I’ve always loved the phenomenon of YouTube dads, the ecosystem of earnest older men with very specific hobbies who methodically show you how to fix and restore objects. “I want to be lovingly disassembled and reassembled by a silent German”, a friend once texted me, and don’t we all. There’s something beautiful about how guilelessly they put knowledge into the world, and the way that knowledge will persist as part of the public record. Thirty years from now, I may still be referencing a YouTube dad to restore a cane chair or unclog my sink.

There’s an issue of millennials and institutional knowledge. We do not stand to inherit much of it, as by and large we have been pushed into low-wage industries without much transferrable knowledge and with high turnover rates, such as food service and hospitality. We earn less than our predecessors and have few opportunities for career advancement despite being largely overqualified. Millennials are hungry for career growth but do not feel we have opportunities to learn everything we need to advance; at best we stagnate and switch jobs. Retirement delays amongst older generations also contribute to stagnant wages and career trajectories.

I made a post on Facebook about how I wonder what’s going to happen when the last of the boomers die, and the younger generations who have been systematically kept away from power, institutional knowledge and wealth are going to find themselves in charge. The power vacuum is going to be huge, maybe unfillable, because the majority of millennials are fundamentally incapable of accepting leadership duties. We are so accustomed to poverty and atomized social structures that we’ve hyperbolized systemic influences into abject learned helplessness (we all know someone who can’t seem to escape the indignities of temp assignments and back-breaking food industry jobs when there are other options right in front of them). At the same the same time, the job market in these circumstances may actually allow for mobility for the first time in a while, so I wonder if we’re looking at a protracted infrastructure collapse because no one can step in to fill key roles, either due to lack of knowledge or lack of confidence.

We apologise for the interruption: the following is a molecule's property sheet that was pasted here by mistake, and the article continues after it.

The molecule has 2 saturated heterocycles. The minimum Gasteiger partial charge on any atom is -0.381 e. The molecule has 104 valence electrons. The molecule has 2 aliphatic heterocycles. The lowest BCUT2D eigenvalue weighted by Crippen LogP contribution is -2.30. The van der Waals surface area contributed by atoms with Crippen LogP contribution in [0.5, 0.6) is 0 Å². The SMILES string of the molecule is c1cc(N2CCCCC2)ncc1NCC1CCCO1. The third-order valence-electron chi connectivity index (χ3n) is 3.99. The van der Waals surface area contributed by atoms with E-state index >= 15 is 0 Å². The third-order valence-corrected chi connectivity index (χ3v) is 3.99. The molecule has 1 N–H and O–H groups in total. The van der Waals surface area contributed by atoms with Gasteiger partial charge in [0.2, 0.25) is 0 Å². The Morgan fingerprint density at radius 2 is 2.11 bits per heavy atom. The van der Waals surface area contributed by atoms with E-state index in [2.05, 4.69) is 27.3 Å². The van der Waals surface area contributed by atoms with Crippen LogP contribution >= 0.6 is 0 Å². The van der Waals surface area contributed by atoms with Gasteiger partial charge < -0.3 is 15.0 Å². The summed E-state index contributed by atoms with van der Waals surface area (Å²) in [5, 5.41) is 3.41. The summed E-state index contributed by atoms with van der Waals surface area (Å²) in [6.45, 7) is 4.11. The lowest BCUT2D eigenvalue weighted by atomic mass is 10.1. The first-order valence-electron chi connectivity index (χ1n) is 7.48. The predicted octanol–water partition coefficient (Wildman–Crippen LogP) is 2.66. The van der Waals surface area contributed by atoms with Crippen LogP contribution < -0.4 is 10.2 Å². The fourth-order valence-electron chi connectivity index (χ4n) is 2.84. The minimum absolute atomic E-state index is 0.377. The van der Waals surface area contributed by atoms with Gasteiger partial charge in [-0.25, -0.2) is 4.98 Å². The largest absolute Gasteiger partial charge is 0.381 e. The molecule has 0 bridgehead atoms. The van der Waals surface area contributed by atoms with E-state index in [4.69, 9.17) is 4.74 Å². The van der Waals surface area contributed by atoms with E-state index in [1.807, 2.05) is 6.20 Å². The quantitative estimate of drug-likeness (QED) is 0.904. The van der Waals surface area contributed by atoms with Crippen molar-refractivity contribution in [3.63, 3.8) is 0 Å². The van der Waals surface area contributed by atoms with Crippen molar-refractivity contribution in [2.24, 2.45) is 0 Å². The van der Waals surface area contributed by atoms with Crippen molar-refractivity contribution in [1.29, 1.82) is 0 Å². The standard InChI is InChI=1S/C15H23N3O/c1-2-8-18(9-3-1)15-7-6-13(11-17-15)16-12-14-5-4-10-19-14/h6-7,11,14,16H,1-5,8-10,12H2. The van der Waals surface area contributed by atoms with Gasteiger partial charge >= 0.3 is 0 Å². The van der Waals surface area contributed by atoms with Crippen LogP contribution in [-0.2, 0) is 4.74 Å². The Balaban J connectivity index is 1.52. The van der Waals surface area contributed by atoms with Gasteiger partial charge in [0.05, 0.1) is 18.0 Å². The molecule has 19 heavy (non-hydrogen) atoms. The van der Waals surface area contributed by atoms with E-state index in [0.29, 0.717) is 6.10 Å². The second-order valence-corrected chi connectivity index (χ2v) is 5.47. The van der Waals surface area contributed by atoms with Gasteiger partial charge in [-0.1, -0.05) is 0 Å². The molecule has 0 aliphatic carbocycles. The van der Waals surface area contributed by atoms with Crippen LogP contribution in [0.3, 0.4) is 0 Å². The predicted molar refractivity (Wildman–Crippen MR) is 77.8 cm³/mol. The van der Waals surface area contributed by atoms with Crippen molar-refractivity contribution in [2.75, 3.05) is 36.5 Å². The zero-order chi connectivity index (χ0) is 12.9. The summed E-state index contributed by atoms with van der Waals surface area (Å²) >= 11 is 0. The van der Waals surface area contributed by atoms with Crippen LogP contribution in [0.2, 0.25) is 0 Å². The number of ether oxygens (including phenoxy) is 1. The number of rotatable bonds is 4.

A couple of the responses I received were along the lines of: “yeah yeah, but the sheltered failsons of the Ivy League elites will always be there to rob us of opportunities!” This is the learned helplessness I’m talking about! Privileged chair-warmers are always going to be a tiny proportion of the population. I don’t care who gets grandfathered into the family investment firm; they can hand fake money back and forth all day. I don’t care. I care about who’s going to maintain roads, crops and infrastructure, and right now, I don’t see my generation being able to step in to do it. Millennials are so trapped in low-knowledge industries that serve the leisure of the upper classes that we can’t imagine a version of the world where we have any kind of economic control, as by and large we have been denied entry. It is going to happen. At a certain point there won’t be anyone else left to control it.

You can see a bit of this learned helplessness this in the widespread millennial fantasy of “start a socialist farm with my friends”: it works on the fallacy that industry should only be large enough to sustain itself, consuming what it produces. It assumes that work is a thing that happens in isolation. A farm operating at scale employs people, and feeds hundreds if not thousands of other people. It requires more than the ability to put seeds in the ground with twenty of your best friends. It requires engineers, biologists, logistics support, patent lawyers even. Of course the notion that sustainable economic enterprises involve a high degree of connectivity and hierarchy would be lost on the generation that has been systemically refused chances to participate in both. We stay at the bottom rungs of industry in transient and granular roles, and therefore we assume that starting our own industries means that everyone participates on the bottom rungs with us, instead of self-organizing into tiered skillsets. We do not know how to lead.

My only recommendation is to hoard institutional knowledge where you can get it. If you work in, or even just have access to an industry adjacent to anything important, start learning what allows it to function and keep that knowledge fresh until you’re called on to use it. Because at some point, there will be no one else who remembers how. You have to be the YouTube dad you wish to see in the world.